WASHINGTON -- A bipartisan coalition of senators has hammered out an agreement to raise spending on mass transit by $5 billion over the next six years, an accord likely to have an important impact in Maryland.
The agreement resulted from efforts by senators from Northeastern states who are concerned that public transportation needs are being slighted as Southern and Western lawmakers try to steer highway dollars to their regions.
Key senators resolved the dispute through a familiar Washington maneuver -- they placated the sides by increasing money for highways and public transportation.
By voice vote yesterday, senators endorsed the addition of $26 billion in highway spending to the comprehensive six-year transportation bill, for a total of $173 billion.
Meanwhile, a group of senators that included Maryland's Paul S. Sarbanes announced the new spending for mass transit, which they said had been shortchanged by highway advocates.
Though it has not been scheduled for a vote, the proposal to subsidize subways, rail systems and bus routes has received the blessing of Sen. Pete V. Domenici, the New Mexico Republican who heads the Budget Committee.
"This can only be characterized as moving America forward," said Sarbanes, the senior Democrat on the Senate Banking Committee, who is pushing the proposal along with the panel's chairman, Alfonse M. D'Amato of New York.
Domenici said the added spending for mass transit -- the $5 billion would raise the total to about $41 billion over six years -- would not require a breach of spending caps set in last year's balanced budget agreement.
For more than a decade, 20 cents of every dollar set aside for transportation -- most of which comes from the 4.3 cents per gallon gasoline tax -- was routed to mass transit needs. But recently, Southern and Western states, which are less densely populated than those in the Northeast, sought more money for highway projects, saying their constituents' gas taxes were propping up public transportation initiatives in other states.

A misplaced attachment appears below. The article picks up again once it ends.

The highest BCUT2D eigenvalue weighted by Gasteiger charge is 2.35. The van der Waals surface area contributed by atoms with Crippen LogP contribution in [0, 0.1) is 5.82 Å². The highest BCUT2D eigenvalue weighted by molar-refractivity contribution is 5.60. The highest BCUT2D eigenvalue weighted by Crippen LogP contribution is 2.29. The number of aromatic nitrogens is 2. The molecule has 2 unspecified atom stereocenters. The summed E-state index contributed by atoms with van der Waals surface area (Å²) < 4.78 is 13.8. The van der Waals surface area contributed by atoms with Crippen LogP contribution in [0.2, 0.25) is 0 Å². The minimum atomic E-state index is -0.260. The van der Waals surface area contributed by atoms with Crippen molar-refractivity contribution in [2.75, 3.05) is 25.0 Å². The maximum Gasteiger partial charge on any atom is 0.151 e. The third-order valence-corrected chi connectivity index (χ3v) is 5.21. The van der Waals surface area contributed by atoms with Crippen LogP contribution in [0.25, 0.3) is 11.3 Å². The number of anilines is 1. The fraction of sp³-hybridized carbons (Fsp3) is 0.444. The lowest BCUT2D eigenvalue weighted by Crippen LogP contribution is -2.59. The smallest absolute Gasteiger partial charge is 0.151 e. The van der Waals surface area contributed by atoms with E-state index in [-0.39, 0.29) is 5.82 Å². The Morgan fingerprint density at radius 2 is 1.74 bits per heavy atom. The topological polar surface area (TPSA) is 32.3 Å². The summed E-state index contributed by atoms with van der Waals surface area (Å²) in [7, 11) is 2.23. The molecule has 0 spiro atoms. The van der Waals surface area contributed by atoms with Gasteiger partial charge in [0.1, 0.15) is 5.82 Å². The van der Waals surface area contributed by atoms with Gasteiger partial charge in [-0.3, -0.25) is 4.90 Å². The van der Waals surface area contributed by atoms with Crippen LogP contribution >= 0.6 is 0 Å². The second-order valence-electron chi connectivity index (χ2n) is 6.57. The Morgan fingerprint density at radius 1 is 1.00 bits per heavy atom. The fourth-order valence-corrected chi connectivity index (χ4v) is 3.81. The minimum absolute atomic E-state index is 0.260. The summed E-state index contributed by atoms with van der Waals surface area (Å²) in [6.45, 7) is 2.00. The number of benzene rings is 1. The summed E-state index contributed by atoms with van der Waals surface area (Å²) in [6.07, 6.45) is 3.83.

D'Amato and Sarbanes, who were joined at the news conference by senators from New York, New Jersey, Pennsylvania, Rhode Island and Texas, said they set aside half the added money for new programs to help earn support from lawmakers in states that do not have extensive public transportation systems. They hailed the package as a victory for a clean environment and a better way of life.
"Senator Sarbanes and I have had our colleagues come to us with something like $14 billion in requests for new programs," D'Amato said.
The companion measure in the House of Representatives is not as far along. Transportation Committee Chairman Bud Shuster, a Pennsylvania Republican, is seeking a total of $181 billion over six years.
The transportation measure was passed in 1991 and expired last September. Legislators are rushing to pass a new version before a temporary extension expires at the end of April.
It is not clear what the Senate measure would mean to Maryland. But Gov. Parris N. Glendening, speaking last week to the state's federal lawmakers, set out his mass transit priorities. They include: $50.3 million to complete the final stages of the Washington-area Metrorail system, which would lengthen it from 93 miles to 103 miles, including parts in Prince George's County.
$30 million toward the continued expansion of MARC, the state's rail commuter service, such as connecting the Penn-Amtrak corridor and the Camden line.
$200 million for MARC capital improvement plans to upgrade rail cars, locomotives and tracks.
$20 million to replace 68 state Mass Transit Authority buses and 50 small buses for local jurisdictions throughout Maryland.
Pub Date: 3/06/98